This has been an unusual start to fall. My mind should be full of warm thoughts of braising, stirring and roasting – at long last in this chilly weather. But all I can think about is my next bowl of salad.
Funny, isn’t it, how our bodies ask for nourishment? I had a summer of excess, plain and simple. Between vacation, work lunches, dinners out, family barbeques (and frequent stops for ice cream along the way) my mostly plant-based eating was replaced with butter free-flowing through my veins.
And so I keep eating salad. It’s surely not a concerted effort on my part. My head wants to braise leeks and roast sweet potatoes and stir gigantic pots of soup. But when I reach for the kale – with every intent of simmering it gently – it ends up in thin ribbons in the salad bowl. Stewed cranberries are made into a tangy vinaigrette. Apples never find their way into crumbles. My shopping basket teems with frilly heads of lettuce.
Which is how this salad came to be. It’s – I dare say – the perfect mid-fall meal. Sweet orange segments, creamy avocado and thinly sliced macintosh apples get lightly dressed in a salt-and-pepper lime vinaigrette. It’s hearty, refreshing, savoury-sweet and just right for lunch when soup seems depressing.
(lunch for one)
People find the idea of supreming a piece of citrus fruit to be so daunting. Likely this is a reaction to the intimidating French name, because it’s a snap. The key tool is a really sharp knife (I’d say paring knife, but I actually I love my santoku for this job.) The left-over bits and baubles around the supremes can be used for juice, or even eaten as-is.
1/2 soft, ripe avocado, sliced
1 medium orange, supremed
1/2 macintosh apple, thinly sliced
juice of half a lime
sea salt, cracked pepper
Gently combine all ingredients except salt and pepper. Add seasonings a pinch at a time and taste, until desire level of sweet-salty contrast is reached.
My Great Gran Emmy and her powder-blue home on Lena Street stir many memories. Papa Oz passed away when Eleni and I were little girls – just old enough that I remember the funeral home and his so-very-serious brown suit – so most of the images I hold of my gran are her alone in that little house.
There she was, propped up in her flowery pink bed, ubiquitous crochet needles alternating in her shaky arthritic hands with the equally ubiquitous chain of cigarettes and china tea cup rattling on its saucer. Sometimes we would sit at the foot of the bed petting Muffin – her angry little lhasa apso – but more likely at her kitchen table where she’d always have still-slightly-frozen jam thumbprint cookies waiting.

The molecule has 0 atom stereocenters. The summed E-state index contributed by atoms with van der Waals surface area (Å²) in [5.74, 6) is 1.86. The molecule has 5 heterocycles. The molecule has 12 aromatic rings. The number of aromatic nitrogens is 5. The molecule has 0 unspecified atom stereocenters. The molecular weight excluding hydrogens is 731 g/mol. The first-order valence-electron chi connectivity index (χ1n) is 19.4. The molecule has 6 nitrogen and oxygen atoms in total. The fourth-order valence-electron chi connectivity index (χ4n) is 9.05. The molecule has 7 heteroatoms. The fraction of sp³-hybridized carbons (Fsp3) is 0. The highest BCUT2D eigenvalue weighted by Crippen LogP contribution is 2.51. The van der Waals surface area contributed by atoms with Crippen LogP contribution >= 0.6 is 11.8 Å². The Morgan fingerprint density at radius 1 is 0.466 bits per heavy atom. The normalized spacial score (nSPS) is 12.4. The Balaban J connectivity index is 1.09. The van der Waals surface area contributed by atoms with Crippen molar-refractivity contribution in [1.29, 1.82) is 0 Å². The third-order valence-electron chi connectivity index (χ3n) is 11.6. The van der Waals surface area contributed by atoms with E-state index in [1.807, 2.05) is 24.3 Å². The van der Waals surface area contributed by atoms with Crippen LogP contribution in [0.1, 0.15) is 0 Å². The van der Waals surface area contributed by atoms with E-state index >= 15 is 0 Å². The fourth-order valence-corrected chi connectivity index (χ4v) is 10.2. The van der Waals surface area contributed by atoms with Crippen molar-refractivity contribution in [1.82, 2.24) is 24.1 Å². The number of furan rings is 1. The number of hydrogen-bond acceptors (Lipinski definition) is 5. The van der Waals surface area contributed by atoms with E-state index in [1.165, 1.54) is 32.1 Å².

But the rhubarb. Come spring, it was another world behind that little house on Lena, a world entirely composed of sturdy pale blushing stalks under great big leafy-green canopies. If you’ve ever grown rhubarb (intentionally or otherwise) you know what I mean. Its season comes much earlier than the rest of the garden, and good thing at that, as it just doesn’t know when to stop growing.
We’d be set outside to rip these abundant stalks from the earth, little girl against plant, using all our weight to yank the stalks (most taller than us) with an “oof!”, give them a rinse with the garden hose, and cart our treasure to the kitchen, a great pile forming alongside the jam thumbprints.
Gran Emmy made lots of things with her rhubarb. Crumbles and jam and the most incredible strawberry-pineapple-rhubarb sauce that she’d spoon for us still warm into little black and white Pyrex bowls. But when I’m feeling slightly less indulgent and want to extend the rhubarb’s life past me eating it straight from the pot (not that I’ve ever done that) I make apple-rhubarb butter. Very tart, slightly sweet, smoother than jam but thicker than a sauce – it’s good on toast and in oatmeal, or let’s be honest – straight from the spoon.
Apple Rhubarb Butter
Tonight when I saw six brilliant fat rhubarb stalks at the Riverdale Market I snatched them up. If you’re near Toronto’s east end on Tuesday evenings, Riverdale sets up a great market that’s open from 3-7pm through to October.
4 medium-size apples, diced fine (a sweet variety, like galas or pink ladies or golden delicious)
6c rhubarb, cut across in small pieces
1/2c brown sugar, loosely packed (or more to taste up to 1c – I like my butter very tart)
2 500mL glass jars, sterilized
Before you start, boil the jars to ensure they’re nice and clean. I use old almond butter jars, since they’re abundant in my cupboards.
Dump the diced apple and a bit of hot water (1/4c or so) into a pan over high heat. Cook, stirring often, until the apples are mostly broken down and soft, about 10 minutes.
Add the sliced rhubarb and a bit more water if needed, reduce heat to medium-high. Cook the rhubarb down with the apples, stirring frequently. When you have a sauce, add the brown sugar and stir. Keep reducing until the sauce thickens considerably, about 30 minutes. The mixture will have cooked ~45 minutes from start to end.
Ladel into clean jars and lid. Let cool and store in jars in fridge for up to a week (though it won’t last that long). Makes four cups.